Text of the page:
NEW YORK — Will Obamacare choke off hiring in the fragile U.S. job market?
Critics claims the Affordable Care Act — a.k.a. Obamacare — will cost the economy jobs. But economists’ views are mixed on the issue.
Nine out of 14 economists polled by CNNMoney said businesses are putting off hiring in light of health care reform, which stipulates that employers with 50 or more workers provide affordable health insurance starting in 2015.
We’ve heard anecdotal stories from small businesses owners that healthcare reform is causing them to give employees fewer hours.
But there is also reason to believe the job killing criticism could be overblown.
As of 2010, 97% of small businesses had fewer than 50 employees, according to the U.S. Census. That means Obamacare’s employer mandate applies only to 3% of America’s small businesses. Of companies with more than 50 workers, 96% already offer health plans, government data shows.
The ADP jobs survey — one of the largest surveys of private employers — shows that small businesses are still hiring strong.
“There is little evidence that fiscal austerity and Health Care Reform have had a significant impact on the job market,” said Mark Zandi, chief economist of Moody’s Analytics and a collaborator on the ADP report, in a press release with the August survey.
The case for hurting job growth: Uncertainty was the big reason economists gave for why employers might not be hiring — uncertainty over how much it’s going to cost to insure additional workers, and how much health care premiums for existing employees might go up.
“The ambiguity over the law’s actual impact on health care premiums imparts uncertainty over where true labor costs will be going,” said Sean Snaith, director of the Institute for Economic Competitiveness at the University of Central Florida. “It is understandable that businesses would choose to delay any hiring that is not absolutely essential rather than running into that fog.”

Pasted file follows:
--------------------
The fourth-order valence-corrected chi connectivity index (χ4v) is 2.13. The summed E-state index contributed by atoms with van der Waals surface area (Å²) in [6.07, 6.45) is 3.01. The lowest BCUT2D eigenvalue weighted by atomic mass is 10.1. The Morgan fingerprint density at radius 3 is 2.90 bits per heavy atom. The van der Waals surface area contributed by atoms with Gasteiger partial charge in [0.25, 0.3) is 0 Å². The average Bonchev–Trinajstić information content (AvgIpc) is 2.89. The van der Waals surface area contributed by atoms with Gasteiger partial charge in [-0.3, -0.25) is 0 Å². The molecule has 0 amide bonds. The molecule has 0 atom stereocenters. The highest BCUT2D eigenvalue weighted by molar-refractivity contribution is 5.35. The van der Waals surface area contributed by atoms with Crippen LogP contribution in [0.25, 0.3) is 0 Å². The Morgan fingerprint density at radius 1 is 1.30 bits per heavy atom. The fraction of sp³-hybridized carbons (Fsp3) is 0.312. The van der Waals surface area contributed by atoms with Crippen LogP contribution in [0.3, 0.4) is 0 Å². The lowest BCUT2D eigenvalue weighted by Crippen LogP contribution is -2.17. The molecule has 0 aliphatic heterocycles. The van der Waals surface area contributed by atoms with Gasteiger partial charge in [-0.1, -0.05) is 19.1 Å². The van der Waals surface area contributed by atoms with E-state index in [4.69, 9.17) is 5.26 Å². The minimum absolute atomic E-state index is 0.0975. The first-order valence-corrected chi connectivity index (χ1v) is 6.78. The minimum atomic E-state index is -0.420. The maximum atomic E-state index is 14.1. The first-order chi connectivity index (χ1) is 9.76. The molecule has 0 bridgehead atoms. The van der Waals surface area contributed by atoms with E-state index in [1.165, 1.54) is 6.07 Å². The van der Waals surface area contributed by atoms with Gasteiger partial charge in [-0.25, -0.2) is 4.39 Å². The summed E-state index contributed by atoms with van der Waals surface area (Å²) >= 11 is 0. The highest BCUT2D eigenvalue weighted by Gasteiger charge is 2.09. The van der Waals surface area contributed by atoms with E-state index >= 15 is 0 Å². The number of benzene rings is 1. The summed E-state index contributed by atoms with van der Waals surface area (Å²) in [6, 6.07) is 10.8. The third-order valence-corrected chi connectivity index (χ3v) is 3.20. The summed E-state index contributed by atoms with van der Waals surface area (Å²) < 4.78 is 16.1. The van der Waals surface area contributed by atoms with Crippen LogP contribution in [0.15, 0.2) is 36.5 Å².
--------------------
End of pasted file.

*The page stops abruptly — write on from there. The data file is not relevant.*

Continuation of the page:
A few of the economists predicted the legislation would cost the economy around 10,000 jobs per month.
Several also mentioned that Obamacare is one of many policy uncertainties out of Washington that’s acting to suppress job growth — the others primarily relating to the seemingly endless talk of a government shutdown.
Other economists said businesses are bound to hire less because the cost of each employee will likely go up.
“Any time you attach an extra cost to labor you will cause it to be less fully utilized,” said Robert Brusca, chief economist at Fact and Opinion Economics, a Manhattan consultancy.
The case against: Economists saying Obamacare is not having a meaningful impact on jobs tend to argue that hiring is not driven by labor costs, but rather demand for goods.
“Work still needs to be done,” said David Wyss, a fellow at Brown University. “But it may be biasing toward more part-timers.”
Others noted that most people already have work-provided health insurance, and many small companies are exempt from the law because they employ fewer that 50 people.
“Not enough companies are negatively impacted, and those that are are adjusting in other ways,” said Zandi.
One economist speculated that the health care law will boost jobs, as all those exchanges will need people to run them.